By Wynne Gray
Several teams last year wanted Keith Lowen's sporting talents. The Warriors asked him to switch codes and Samoa quizzed him about swapping his rugby allegiance.
The burly centre wanted to stay put though, to consolidate his place in Waikato rugby and aim for higher honours in the New Zealand scene.
That came suddenly when experienced Auckland Blues centre Eroni Clarke snapped his Achilles tendon in game one of this Super 12 season and Lowen was drafted in as a replacement.
As the shock of that call-up diminished the rookie midfielder wondered whether he had bitten off more than he could chew.
According to his flatmates that would take some doing. They have watched in awe when the 24-year-old sits down to graze while his mum reckons he is too expensive to feed on a regular basis.
There have been some prime eaters in the Waikato side over the years but when Lowen gets nicknamed Sumo you know he rates very highly.
He hits the scales at 112kg but nearly lost his appetite when the call to be a Blues squad replacement turned into his selection as first choice centre.
"I was a bit in awe of those guy - I was a bit shy as I got chucked in at the deep end," he recalled. "But in the end they were great because Eroni and Postie [Craig Innes] taught me so many things."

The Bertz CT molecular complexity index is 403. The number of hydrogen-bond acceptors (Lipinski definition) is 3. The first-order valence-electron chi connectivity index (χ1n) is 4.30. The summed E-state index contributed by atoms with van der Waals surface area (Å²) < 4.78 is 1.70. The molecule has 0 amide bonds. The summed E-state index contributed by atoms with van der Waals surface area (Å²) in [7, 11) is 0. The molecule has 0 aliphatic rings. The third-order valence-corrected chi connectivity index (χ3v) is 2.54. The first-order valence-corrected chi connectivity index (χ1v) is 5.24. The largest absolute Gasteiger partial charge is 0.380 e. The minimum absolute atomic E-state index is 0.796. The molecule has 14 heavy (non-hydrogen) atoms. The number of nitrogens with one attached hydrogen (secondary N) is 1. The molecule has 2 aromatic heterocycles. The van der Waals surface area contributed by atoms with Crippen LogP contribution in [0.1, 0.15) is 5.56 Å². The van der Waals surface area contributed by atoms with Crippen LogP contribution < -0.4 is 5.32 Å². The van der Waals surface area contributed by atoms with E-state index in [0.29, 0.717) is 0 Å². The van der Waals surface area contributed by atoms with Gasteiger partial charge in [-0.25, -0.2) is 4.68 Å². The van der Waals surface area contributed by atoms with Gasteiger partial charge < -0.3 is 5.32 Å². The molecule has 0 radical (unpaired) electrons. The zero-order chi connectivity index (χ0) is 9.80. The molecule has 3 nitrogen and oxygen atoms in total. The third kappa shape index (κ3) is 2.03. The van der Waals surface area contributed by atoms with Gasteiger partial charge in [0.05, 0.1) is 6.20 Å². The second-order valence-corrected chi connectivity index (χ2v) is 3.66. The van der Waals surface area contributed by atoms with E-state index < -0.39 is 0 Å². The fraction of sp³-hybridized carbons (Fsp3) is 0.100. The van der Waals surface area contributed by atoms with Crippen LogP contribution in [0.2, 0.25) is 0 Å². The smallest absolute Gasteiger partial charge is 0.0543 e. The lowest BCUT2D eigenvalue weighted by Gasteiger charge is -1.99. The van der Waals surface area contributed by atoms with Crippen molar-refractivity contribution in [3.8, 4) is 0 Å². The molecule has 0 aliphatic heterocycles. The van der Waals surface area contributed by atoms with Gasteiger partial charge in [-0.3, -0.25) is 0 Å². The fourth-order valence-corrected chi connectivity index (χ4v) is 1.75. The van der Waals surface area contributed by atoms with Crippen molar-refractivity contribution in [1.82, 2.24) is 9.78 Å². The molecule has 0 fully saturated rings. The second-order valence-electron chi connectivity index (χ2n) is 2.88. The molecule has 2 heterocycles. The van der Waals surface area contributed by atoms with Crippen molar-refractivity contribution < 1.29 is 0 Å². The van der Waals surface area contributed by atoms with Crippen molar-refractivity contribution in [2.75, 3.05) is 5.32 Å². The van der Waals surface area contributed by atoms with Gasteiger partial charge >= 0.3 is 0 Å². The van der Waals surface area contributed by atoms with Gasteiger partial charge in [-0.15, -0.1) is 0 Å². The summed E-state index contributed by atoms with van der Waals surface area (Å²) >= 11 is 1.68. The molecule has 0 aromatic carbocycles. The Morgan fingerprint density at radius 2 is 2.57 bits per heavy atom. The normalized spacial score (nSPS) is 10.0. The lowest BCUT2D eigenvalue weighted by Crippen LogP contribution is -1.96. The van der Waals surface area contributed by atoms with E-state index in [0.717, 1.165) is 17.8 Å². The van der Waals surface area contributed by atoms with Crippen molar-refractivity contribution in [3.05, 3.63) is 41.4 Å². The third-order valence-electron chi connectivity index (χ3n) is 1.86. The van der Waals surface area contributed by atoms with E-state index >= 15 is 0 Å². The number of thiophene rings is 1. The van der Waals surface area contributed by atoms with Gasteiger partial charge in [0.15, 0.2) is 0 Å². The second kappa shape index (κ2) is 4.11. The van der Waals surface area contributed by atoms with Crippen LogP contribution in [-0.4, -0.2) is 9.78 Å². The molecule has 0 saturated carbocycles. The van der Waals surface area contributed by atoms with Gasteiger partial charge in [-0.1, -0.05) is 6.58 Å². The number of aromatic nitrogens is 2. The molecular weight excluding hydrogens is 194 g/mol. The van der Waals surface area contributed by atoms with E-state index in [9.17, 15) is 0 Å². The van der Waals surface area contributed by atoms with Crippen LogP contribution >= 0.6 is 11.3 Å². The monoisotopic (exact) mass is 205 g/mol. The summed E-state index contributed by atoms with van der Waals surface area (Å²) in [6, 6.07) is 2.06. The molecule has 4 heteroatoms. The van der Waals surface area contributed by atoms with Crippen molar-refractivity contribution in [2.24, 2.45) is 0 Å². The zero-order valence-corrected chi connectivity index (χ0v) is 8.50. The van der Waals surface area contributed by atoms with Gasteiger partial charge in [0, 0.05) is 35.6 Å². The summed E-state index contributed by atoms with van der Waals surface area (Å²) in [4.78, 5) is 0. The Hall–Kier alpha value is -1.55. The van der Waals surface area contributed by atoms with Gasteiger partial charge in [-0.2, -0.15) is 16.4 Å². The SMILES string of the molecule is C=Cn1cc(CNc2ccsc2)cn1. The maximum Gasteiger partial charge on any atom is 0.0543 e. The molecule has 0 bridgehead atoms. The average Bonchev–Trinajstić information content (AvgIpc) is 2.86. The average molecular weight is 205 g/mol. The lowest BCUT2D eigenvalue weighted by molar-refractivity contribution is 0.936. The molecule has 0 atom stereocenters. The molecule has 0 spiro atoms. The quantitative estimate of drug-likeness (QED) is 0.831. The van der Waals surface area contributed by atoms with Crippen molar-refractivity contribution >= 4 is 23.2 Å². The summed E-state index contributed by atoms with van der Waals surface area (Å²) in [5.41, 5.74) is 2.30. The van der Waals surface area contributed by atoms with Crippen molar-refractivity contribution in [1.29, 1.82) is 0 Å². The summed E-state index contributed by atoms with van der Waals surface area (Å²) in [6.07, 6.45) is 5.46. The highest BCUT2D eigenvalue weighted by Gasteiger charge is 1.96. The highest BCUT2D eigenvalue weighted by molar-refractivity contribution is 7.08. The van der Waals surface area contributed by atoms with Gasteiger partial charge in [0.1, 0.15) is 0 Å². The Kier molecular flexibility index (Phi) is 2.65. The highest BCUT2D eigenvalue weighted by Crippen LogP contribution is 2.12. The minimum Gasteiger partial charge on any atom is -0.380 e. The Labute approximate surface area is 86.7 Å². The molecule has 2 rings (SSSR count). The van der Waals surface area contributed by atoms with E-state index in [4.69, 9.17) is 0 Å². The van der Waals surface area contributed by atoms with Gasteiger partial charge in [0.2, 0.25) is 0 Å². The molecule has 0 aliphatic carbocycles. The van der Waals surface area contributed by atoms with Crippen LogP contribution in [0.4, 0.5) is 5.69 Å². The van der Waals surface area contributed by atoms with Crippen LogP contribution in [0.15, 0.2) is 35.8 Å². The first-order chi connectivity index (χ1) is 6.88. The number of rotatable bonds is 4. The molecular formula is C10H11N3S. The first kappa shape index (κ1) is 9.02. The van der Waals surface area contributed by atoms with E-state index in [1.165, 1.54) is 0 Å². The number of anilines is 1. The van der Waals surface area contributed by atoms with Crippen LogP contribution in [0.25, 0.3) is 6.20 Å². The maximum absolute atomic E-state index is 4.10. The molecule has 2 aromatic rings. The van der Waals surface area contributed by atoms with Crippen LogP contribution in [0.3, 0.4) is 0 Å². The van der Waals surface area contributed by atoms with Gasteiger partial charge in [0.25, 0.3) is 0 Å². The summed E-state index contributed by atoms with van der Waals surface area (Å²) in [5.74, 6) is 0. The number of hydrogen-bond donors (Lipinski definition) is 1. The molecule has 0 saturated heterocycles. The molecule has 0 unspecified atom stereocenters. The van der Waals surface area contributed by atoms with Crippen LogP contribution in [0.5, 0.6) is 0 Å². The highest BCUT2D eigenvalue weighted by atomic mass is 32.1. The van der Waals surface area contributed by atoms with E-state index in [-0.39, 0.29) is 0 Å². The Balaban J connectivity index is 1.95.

Whether he took advantage of those lessons will be known tonight at Eden Park as Waikato challenge Auckland for the lead in the NPC.
"It will be my test against the best," conceded Lowen, "I have had to wait a while for it but they are the big guns of the competition."
Lowen has been on the bench or in the Waikato development XV in recent weeks but was told at the final run this week by Kiwi Searancke that he would be wearing No 13 tonight, and that he had made it out of the midfield logjam of Matthew Cooper, Mark Ranby and Scott McLeod.
"We are all good mates but we all want the jobs and so it can get a bit tough at training sometimes," said Lowen.
"This will be just as tough though and I suppose I will be trying to avoid some of the big hits they will be trying to put on me."
Even if he gets torpedoed, Lowen's bulk should withstand the hits. He laughs about his size, as he has had plenty of practice fending off jocular insults.
"Usually at training someone tries to be shocked when I walk over to join the backs," he said.
A frontrower at Huntly College for a while, Lowen switched to midfield when the second five-eighths failed to front one day. He had the credentials as a sprint champion at school, where he claimed an 11sec dash for the 100m.
Now, of course, he is only accused of a gold medal for eating.
But all that humour disguises Lowen's talents and athleticism. He is a very skilled sevens player and those talents had the Warriors and then Samoa, after qualifying through his mother's heritage, seeking his signature. He is not ready for either.
"I just want to establish myself with Waikato and look to get another Super 12 contract," he said.
By Wynne Gray